Sugars such as fructose, lactose, fructans, galactans and polyols are among the most common short-chain carbohydrates that many people can’t digest. Gerry Mullin believes that by taking a considered, more minimal approach to eliminating foods containing these sugars and others from the diet, better outcomes can be achieved. Image shows galactose crystals under microscope.
Gastroenterologist Gerry Mullin says that draconian elimination diets often aren’t necessary. Plus, learn about his research into the microbiome’s role in weight loss.
Gerry Mullin takes a “less-is-more” approach to treating patients with gastric problems.
The Johns Hopkins gastroenterologist and author of numerous books on diet and nutrition, including best-sellers The Inside Tract and The Gut Balance Revolution, warns against starting too big when trying to determine the source of a patient’s irritable bowel symptoms. Elimination diets, which remove all possible culprits like dairy, gluten, soy, sugar and others from a patient’s diet for several weeks before reintroducing foods one at a time, are a common first step.
“But elimination diets are difficult to comply with,” Mullin says, “and I’ve seen too many patients get discouraged by them. Some are even malnourished as a result of their inability to take in sufficient calories. Very often, those diets aren’t necessary.”
Patients are often reacting to just one or two things they eat regularly, says Mullin. So, he prefers to get a substantive patient history that can lead to clues before taking on draconian eliminations.
“A lot of times, we can figure out that it’s just lactose or fructose,” he says. “I’ll start asking about apples and pears, or about onions and garlic. And we’ll zero in from there. Often, it’s something like wheat or gluten that’s causing problems, rather than the whole FODMAP.”
“Some patients are even malnourished as a result of their inability to take in sufficient calories. Very often, these diets aren’t necessary.”
Mullin has written extensively on FODMAPs — fermentable oligosaccharides, disaccharides, monosaccharides and polyols — short-chain carbohydrates that many people can’t digest. Sugars like fructose, lactose, fructans, galactans and polyols are among the most common FODMAPs. For many people, these carbohydrates travel undigested through the stomach and to the far end of the intestine, where bacteria ferments them to produce hydrogen, which yields symptoms like gas, bloating, pain, constipation and diarrhea.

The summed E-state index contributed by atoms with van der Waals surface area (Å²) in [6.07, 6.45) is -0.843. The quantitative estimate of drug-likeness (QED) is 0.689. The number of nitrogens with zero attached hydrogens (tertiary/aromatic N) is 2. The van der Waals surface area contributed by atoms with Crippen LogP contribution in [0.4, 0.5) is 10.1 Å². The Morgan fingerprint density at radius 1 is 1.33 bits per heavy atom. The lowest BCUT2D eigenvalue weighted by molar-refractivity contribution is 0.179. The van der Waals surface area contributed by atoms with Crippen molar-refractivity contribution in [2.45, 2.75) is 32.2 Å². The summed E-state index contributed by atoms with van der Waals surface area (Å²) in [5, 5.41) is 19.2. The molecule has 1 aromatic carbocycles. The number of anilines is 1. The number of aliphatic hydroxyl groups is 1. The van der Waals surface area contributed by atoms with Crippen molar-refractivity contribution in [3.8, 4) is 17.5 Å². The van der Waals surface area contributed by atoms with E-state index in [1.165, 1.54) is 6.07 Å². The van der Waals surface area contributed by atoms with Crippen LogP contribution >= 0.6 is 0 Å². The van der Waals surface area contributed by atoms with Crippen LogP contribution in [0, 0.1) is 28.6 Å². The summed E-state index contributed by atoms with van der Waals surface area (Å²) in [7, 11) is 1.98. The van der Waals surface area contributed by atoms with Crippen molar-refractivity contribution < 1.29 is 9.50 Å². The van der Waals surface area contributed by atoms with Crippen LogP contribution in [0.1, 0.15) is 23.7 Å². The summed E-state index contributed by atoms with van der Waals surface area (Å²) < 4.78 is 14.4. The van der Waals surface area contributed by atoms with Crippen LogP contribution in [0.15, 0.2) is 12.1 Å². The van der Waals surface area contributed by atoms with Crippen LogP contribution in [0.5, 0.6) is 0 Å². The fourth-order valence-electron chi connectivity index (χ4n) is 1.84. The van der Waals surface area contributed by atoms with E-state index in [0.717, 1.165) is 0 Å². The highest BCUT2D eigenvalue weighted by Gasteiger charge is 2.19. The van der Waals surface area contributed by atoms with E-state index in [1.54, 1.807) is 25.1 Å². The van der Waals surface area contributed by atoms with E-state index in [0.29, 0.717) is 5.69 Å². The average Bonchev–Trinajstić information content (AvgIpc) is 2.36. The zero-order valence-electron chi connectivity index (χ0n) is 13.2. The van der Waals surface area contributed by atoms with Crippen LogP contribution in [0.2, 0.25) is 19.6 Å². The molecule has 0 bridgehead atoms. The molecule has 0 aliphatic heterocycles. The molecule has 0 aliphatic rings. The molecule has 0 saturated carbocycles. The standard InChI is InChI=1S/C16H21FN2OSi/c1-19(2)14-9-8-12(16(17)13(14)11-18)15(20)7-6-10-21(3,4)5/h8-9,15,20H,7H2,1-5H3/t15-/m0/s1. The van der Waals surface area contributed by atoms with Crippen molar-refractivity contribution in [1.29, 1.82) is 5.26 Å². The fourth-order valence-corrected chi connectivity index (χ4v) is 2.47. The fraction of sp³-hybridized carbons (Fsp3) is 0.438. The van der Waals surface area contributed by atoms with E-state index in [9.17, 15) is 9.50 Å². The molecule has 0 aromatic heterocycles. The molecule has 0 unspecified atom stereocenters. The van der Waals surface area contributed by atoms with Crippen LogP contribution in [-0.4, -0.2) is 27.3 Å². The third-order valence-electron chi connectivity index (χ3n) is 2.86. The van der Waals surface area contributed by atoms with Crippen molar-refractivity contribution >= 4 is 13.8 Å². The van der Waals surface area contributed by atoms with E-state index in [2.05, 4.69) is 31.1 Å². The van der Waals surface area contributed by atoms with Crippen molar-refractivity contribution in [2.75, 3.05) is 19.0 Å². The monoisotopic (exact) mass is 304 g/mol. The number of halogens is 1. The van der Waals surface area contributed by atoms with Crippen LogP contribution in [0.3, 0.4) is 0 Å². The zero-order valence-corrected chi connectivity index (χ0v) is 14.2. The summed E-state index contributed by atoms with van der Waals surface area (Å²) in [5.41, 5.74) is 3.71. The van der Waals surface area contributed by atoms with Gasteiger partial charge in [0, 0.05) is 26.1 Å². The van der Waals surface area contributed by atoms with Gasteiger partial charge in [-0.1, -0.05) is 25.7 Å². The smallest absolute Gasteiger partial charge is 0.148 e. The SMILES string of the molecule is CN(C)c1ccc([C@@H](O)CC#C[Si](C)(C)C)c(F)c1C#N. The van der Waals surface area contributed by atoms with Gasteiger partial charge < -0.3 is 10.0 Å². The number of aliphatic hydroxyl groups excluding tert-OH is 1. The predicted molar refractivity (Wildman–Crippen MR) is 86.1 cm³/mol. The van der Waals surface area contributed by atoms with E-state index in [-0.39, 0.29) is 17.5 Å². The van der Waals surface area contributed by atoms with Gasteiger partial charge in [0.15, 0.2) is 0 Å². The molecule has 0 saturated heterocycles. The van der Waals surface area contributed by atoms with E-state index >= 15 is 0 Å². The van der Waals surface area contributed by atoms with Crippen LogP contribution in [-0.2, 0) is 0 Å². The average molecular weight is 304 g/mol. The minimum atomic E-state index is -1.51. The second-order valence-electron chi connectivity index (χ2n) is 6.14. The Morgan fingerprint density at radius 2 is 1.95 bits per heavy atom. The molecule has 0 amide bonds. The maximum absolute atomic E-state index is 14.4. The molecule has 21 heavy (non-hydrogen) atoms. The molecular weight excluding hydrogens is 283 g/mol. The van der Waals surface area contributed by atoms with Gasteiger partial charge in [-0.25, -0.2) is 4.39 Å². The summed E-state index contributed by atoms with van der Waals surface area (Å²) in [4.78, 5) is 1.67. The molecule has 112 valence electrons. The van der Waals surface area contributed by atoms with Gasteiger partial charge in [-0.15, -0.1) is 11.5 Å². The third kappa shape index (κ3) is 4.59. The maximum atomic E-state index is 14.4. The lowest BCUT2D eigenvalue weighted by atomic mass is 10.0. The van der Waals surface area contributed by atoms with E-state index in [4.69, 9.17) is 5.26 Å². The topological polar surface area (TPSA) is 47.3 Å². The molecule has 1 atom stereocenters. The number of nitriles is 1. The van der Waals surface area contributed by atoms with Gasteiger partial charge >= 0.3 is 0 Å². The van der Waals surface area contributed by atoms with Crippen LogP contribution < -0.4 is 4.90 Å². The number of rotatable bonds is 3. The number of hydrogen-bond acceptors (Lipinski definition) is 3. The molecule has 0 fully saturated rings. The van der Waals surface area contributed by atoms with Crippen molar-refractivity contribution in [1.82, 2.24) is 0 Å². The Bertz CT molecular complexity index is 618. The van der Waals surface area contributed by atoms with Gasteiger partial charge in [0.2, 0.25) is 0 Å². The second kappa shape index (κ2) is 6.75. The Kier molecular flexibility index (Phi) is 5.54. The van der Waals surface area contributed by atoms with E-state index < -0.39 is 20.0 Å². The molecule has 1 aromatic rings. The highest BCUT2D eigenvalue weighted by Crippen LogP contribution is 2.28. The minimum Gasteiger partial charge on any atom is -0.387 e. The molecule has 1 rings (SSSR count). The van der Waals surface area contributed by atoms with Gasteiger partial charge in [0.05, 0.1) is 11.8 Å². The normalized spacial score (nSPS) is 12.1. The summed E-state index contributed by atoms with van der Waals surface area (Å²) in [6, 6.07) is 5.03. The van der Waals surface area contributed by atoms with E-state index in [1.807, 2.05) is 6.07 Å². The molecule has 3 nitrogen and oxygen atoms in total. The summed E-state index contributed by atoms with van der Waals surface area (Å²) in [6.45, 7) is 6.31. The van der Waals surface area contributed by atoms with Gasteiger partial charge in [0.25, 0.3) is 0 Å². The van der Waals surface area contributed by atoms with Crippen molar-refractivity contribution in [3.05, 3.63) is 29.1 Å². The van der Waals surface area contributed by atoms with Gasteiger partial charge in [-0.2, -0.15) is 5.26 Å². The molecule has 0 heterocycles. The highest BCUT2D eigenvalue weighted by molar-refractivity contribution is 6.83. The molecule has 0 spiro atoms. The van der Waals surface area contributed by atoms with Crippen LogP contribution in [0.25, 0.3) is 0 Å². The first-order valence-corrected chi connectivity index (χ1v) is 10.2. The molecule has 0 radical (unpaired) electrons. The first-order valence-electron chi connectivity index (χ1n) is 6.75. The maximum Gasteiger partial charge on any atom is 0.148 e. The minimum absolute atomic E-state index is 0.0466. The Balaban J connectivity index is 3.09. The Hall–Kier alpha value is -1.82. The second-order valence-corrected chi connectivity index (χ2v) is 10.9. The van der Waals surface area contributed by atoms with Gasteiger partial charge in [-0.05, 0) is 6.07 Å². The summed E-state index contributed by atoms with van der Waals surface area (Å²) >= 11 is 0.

Through a more considered, minimal approach to elimination, Mullin says, he’s often able to alleviate symptoms more quickly in a patient’s journey.
The Microbiome and Weight Loss
Over a decade ago, Mullin became interested in exploring the role of the gut microbiome in overall health and wellness. While much of his work has been in the arena of IBS, he also works with patients looking to lose weight.
He led a research team that showed a clear correlation between small-intestine bacterial overgrowth (SIBO) and obesity.
“We could predict that people who had high BMIs also had SIBO,” he says. “Now we know that the gut microbiome can drive obesity. If you can improve the microbiome, you can actually have patients lose weight.”
Early in 2018, Mullin and a team of Johns Hopkins colleagues published a review and meta-analysis in the journal Genes that looked at modulating the microbiome for weight loss and lower body-mass index.
“We found that probiotics have the capacity to help people lose weight,” Mullin says of the article. “In our meta-analysis of 21 studies, the use of probiotics led to significant reductions in BMI, body weight and fat mass when compared to the placebo.”
He adds that a subgroup analysis in five studies using single-species probiotic agents revealed that Lactobacillus probiotics showed significant reductions in BMI and the greatest reductions in body weight and fat mass.